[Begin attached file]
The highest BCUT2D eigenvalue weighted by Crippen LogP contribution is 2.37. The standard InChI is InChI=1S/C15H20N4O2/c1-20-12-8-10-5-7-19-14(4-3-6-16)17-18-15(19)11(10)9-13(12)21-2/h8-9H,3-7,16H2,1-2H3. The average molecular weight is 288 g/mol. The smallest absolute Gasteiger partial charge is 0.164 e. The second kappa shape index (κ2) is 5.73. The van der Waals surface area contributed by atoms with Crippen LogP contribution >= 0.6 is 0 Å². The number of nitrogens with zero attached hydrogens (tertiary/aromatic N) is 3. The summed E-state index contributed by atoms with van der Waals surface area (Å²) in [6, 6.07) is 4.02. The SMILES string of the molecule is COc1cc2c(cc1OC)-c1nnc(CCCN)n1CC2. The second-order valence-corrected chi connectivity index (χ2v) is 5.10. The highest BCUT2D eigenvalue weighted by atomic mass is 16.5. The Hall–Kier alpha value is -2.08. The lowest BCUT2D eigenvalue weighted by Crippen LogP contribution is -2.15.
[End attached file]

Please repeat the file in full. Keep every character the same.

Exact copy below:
The highest BCUT2D eigenvalue weighted by Crippen LogP contribution is 2.37. The standard InChI is InChI=1S/C15H20N4O2/c1-20-12-8-10-5-7-19-14(4-3-6-16)17-18-15(19)11(10)9-13(12)21-2/h8-9H,3-7,16H2,1-2H3. The average molecular weight is 288 g/mol. The smallest absolute Gasteiger partial charge is 0.164 e. The second kappa shape index (κ2) is 5.73. The van der Waals surface area contributed by atoms with Crippen LogP contribution >= 0.6 is 0 Å². The number of nitrogens with zero attached hydrogens (tertiary/aromatic N) is 3. The summed E-state index contributed by atoms with van der Waals surface area (Å²) in [6, 6.07) is 4.02. The SMILES string of the molecule is COc1cc2c(cc1OC)-c1nnc(CCCN)n1CC2. The second-order valence-corrected chi connectivity index (χ2v) is 5.10. The highest BCUT2D eigenvalue weighted by atomic mass is 16.5. The Hall–Kier alpha value is -2.08. The lowest BCUT2D eigenvalue weighted by Crippen LogP contribution is -2.15.